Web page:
French Ecology Minister Nelly Olin has announced a number of initiatives focused on decreasing CO2 emissions and fuel consumption.
The measures include a license tax on cars that emit high levels of CO2, funding for R&D to develop a family car that emits less than 100 g/km of CO2, and increased tax incentives for hybrids and alterative fuel vehicles.
The tax, effective 1 Jan 2006, will be set at €2 (US$2.45) per gram for cars producing between 200 and 250 g/km CO2, and €4 (US$4.91) per gram for those producing more than 250 g/km. The proceeds, expected to be about €18 million (US$22 million), will flow into the French Environment and Energy Saving Agency.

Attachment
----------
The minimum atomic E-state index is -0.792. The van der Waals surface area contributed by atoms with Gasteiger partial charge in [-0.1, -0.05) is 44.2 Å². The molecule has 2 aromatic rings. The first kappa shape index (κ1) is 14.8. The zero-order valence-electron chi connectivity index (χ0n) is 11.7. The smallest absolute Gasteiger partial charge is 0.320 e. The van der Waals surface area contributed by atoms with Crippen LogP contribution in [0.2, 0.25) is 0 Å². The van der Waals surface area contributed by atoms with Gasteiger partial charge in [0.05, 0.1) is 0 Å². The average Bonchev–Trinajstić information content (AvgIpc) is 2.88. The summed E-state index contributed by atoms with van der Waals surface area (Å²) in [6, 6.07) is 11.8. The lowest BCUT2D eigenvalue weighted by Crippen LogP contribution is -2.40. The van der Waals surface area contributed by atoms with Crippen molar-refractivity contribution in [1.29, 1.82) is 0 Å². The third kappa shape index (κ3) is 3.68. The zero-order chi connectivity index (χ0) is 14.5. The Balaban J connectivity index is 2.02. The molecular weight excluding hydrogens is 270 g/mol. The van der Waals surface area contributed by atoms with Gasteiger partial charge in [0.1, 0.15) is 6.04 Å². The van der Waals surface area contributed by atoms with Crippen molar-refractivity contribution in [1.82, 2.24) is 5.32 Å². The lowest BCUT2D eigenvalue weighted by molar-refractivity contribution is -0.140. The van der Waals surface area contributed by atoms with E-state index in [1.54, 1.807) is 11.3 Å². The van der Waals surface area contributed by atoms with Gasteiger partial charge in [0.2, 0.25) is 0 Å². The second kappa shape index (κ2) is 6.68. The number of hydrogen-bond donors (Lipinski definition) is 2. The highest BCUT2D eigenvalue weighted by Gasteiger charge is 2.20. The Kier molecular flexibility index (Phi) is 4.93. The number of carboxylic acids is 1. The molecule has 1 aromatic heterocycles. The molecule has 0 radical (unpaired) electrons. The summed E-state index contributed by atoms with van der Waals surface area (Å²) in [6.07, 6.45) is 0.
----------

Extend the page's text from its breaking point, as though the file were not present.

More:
The government is also putting €100 million (US$123 million) into R&D to develop a family car that emits lees than 100 g/km CO2.
Olin also announced that tax incentives for environmentally friendly vehicles such as hybrids and alternative fuel vehicles using LPG or CNG will increase to €2,000 (US$2,450) from the present level of €1,525 (US$1,873).
The French automakers must take advantage of very promising technologies; I think in particular of the hybrid vehicle, which offers many ecological advantages, and which could be a diesel-electric hybrid. The objective is to create a family car emitting less than 100 grams of CO2 per kilometer, which does not exist today.—Minister Olin